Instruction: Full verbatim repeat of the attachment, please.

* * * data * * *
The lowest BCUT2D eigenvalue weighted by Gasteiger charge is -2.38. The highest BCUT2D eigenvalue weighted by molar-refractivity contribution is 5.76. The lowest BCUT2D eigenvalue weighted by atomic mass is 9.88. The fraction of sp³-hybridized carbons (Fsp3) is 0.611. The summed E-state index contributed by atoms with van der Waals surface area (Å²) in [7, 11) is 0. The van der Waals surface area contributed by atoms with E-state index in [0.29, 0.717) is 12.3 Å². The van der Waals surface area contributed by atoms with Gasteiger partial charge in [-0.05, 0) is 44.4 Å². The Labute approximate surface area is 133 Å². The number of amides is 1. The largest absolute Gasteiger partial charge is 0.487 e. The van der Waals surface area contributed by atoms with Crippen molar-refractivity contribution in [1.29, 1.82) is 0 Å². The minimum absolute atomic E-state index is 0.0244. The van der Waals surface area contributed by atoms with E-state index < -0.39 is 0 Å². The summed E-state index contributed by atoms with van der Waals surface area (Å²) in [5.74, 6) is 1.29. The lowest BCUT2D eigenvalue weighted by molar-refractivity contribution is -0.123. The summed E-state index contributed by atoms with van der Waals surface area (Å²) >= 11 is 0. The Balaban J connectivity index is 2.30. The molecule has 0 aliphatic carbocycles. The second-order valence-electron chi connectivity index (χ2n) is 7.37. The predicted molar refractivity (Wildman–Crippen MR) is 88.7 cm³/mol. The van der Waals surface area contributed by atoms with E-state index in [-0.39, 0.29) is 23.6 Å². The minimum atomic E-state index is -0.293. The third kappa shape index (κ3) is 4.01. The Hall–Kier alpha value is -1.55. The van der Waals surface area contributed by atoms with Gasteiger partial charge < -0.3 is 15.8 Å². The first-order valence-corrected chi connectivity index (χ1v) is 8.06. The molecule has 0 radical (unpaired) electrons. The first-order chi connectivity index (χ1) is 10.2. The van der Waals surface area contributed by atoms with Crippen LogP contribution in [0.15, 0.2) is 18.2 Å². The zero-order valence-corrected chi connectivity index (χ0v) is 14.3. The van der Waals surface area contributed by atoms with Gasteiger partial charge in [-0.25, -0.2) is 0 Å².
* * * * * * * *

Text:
The lowest BCUT2D eigenvalue weighted by Gasteiger charge is -2.38. The highest BCUT2D eigenvalue weighted by molar-refractivity contribution is 5.76. The lowest BCUT2D eigenvalue weighted by atomic mass is 9.88. The fraction of sp³-hybridized carbons (Fsp3) is 0.611. The summed E-state index contributed by atoms with van der Waals surface area (Å²) in [7, 11) is 0. The van der Waals surface area contributed by atoms with E-state index in [0.29, 0.717) is 12.3 Å². The van der Waals surface area contributed by atoms with Gasteiger partial charge in [-0.05, 0) is 44.4 Å². The Labute approximate surface area is 133 Å². The number of amides is 1. The largest absolute Gasteiger partial charge is 0.487 e. The van der Waals surface area contributed by atoms with Crippen molar-refractivity contribution in [1.29, 1.82) is 0 Å². The minimum absolute atomic E-state index is 0.0244. The van der Waals surface area contributed by atoms with E-state index < -0.39 is 0 Å². The summed E-state index contributed by atoms with van der Waals surface area (Å²) in [5.74, 6) is 1.29. The lowest BCUT2D eigenvalue weighted by molar-refractivity contribution is -0.123. The summed E-state index contributed by atoms with van der Waals surface area (Å²) >= 11 is 0. The Balaban J connectivity index is 2.30. The molecule has 0 aliphatic carbocycles. The second-order valence-electron chi connectivity index (χ2n) is 7.37. The predicted molar refractivity (Wildman–Crippen MR) is 88.7 cm³/mol. The van der Waals surface area contributed by atoms with E-state index in [-0.39, 0.29) is 23.6 Å². The minimum atomic E-state index is -0.293. The third kappa shape index (κ3) is 4.01. The Hall–Kier alpha value is -1.55. The van der Waals surface area contributed by atoms with Gasteiger partial charge < -0.3 is 15.8 Å². The first-order valence-corrected chi connectivity index (χ1v) is 8.06. The molecule has 0 radical (unpaired) electrons. The first-order chi connectivity index (χ1) is 10.2. The van der Waals surface area contributed by atoms with Crippen LogP contribution in [0.15, 0.2) is 18.2 Å². The zero-order valence-corrected chi connectivity index (χ0v) is 14.3. The van der Waals surface area contributed by atoms with Gasteiger partial charge in [-0.25, -0.2) is 0 Å².